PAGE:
Genesis of a Vertisol and an Associated Mollisol in Northern Utah1
- R. C. Graham and
- A. R. Southard2
The genetic relationship between a Vertisol (Chromoxerert) and an associated Mollisol with an argillic horizon (Palexeroll) was investigated. These soils occur in the Wasatch Mountains of northern Utah and have similar parent materials, altitudes, and slope gradients. Erosion is prevalent on the Vertisols because the wyethia (Wyethia amplexicaulis) plant community does not adequately cover the soil surface during the wet season of fall through early spring. Dense stands of Gambel oak (Quercus gambelii) and a continuous O horizon on the Mollisols protect them from erosion.
The Mollisol subsoil and the Vertisol solum both had cracks, slick-ensides, high clay contents, high coefficient of linear extensibility (COLE) values, and smectite as the dominant clay mineral. These characteristics of high shrink-swell activity were most strongly expressed in the Vertisol. The Mollisol subsoil clay was overlain abruptly by a loam surface soil. The textural difference was attributed to lessivage, in-situ clay formation in the subsoil, and eolian contributions mixed with pre-existing surface soil by soil animals. Eolian additions were inferred from the presence of easily weathered silt and clay-size minerals in the Mollisol A horizons and within the zone of mixing in the Vertisol. These minerals were not present or were less abundant in the Mollisol subsoil and the Vertisol C horizon. The formation of these Vertisols was probably initiated when erosion removed the A horizons of the Mollisols, or their precursors, exposing the cracking, clayey argillic horizons at the surface.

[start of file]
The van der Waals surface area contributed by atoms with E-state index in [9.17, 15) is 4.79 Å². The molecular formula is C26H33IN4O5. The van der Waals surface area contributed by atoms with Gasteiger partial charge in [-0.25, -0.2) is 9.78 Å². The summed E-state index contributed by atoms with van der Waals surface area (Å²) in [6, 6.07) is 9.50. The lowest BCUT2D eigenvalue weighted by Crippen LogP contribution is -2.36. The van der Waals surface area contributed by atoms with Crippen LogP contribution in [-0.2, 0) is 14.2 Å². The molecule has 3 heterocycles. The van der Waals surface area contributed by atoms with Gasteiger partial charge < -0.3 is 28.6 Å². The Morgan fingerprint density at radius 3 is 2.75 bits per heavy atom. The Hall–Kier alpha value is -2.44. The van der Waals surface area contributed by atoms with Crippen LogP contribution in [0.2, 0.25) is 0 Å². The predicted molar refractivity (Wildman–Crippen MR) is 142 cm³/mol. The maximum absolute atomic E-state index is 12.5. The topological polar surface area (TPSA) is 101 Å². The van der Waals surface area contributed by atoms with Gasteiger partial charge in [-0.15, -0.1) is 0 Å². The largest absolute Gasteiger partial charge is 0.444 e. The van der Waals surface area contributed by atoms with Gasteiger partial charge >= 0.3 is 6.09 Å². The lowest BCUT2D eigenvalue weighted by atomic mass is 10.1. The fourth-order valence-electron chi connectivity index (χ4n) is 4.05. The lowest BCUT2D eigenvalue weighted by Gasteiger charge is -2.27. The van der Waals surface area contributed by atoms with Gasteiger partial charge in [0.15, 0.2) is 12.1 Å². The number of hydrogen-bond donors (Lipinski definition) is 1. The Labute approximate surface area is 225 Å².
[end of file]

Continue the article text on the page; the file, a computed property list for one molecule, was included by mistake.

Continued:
Modification of vertic subgroup criteria to include all soils with significant shrink-swell activity in subsoils close to the surface, regardless of surface cracking, is recommended.Please view the pdf by using the Full Text (PDF) link under 'View' to the left.
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